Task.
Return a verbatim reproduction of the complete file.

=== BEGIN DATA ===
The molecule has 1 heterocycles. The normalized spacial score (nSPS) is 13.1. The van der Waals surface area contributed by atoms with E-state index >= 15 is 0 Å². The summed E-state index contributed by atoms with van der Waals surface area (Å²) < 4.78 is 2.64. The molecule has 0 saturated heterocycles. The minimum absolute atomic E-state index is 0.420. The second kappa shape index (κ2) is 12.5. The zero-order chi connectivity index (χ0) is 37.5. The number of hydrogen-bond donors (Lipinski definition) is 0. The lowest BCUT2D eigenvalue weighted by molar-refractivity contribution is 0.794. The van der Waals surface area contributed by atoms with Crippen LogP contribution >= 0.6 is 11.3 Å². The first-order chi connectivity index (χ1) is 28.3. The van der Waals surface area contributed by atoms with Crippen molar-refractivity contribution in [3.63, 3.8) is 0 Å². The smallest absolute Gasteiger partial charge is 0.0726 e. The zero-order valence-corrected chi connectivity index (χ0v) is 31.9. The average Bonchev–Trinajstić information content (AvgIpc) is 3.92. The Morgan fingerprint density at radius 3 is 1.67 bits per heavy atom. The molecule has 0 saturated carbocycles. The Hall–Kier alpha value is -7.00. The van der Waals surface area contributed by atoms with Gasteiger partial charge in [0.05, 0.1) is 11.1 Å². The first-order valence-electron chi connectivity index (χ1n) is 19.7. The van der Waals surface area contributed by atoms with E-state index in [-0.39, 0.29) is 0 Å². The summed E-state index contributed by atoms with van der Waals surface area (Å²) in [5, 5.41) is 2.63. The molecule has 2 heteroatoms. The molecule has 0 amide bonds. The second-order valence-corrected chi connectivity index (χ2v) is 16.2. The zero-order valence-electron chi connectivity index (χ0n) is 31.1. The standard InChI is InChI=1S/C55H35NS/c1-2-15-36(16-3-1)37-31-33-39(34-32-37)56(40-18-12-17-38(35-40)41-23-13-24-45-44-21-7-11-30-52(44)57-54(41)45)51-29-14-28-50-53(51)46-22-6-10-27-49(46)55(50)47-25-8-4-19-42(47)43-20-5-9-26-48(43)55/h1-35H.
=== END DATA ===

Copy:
The molecule has 1 heterocycles. The normalized spacial score (nSPS) is 13.1. The van der Waals surface area contributed by atoms with E-state index >= 15 is 0 Å². The summed E-state index contributed by atoms with van der Waals surface area (Å²) < 4.78 is 2.64. The molecule has 0 saturated heterocycles. The minimum absolute atomic E-state index is 0.420. The second kappa shape index (κ2) is 12.5. The zero-order chi connectivity index (χ0) is 37.5. The number of hydrogen-bond donors (Lipinski definition) is 0. The lowest BCUT2D eigenvalue weighted by molar-refractivity contribution is 0.794. The van der Waals surface area contributed by atoms with Crippen LogP contribution >= 0.6 is 11.3 Å². The first-order chi connectivity index (χ1) is 28.3. The van der Waals surface area contributed by atoms with Crippen molar-refractivity contribution in [3.63, 3.8) is 0 Å². The smallest absolute Gasteiger partial charge is 0.0726 e. The zero-order valence-corrected chi connectivity index (χ0v) is 31.9. The average Bonchev–Trinajstić information content (AvgIpc) is 3.92. The Morgan fingerprint density at radius 3 is 1.67 bits per heavy atom. The molecule has 0 saturated carbocycles. The Hall–Kier alpha value is -7.00. The van der Waals surface area contributed by atoms with Gasteiger partial charge in [0.05, 0.1) is 11.1 Å². The first-order valence-electron chi connectivity index (χ1n) is 19.7. The van der Waals surface area contributed by atoms with E-state index in [-0.39, 0.29) is 0 Å². The summed E-state index contributed by atoms with van der Waals surface area (Å²) in [5, 5.41) is 2.63. The molecule has 2 heteroatoms. The molecule has 0 amide bonds. The second-order valence-corrected chi connectivity index (χ2v) is 16.2. The zero-order valence-electron chi connectivity index (χ0n) is 31.1. The standard InChI is InChI=1S/C55H35NS/c1-2-15-36(16-3-1)37-31-33-39(34-32-37)56(40-18-12-17-38(35-40)41-23-13-24-45-44-21-7-11-30-52(44)57-54(41)45)51-29-14-28-50-53(51)46-22-6-10-27-49(46)55(50)47-25-8-4-19-42(47)43-20-5-9-26-48(43)55/h1-35H.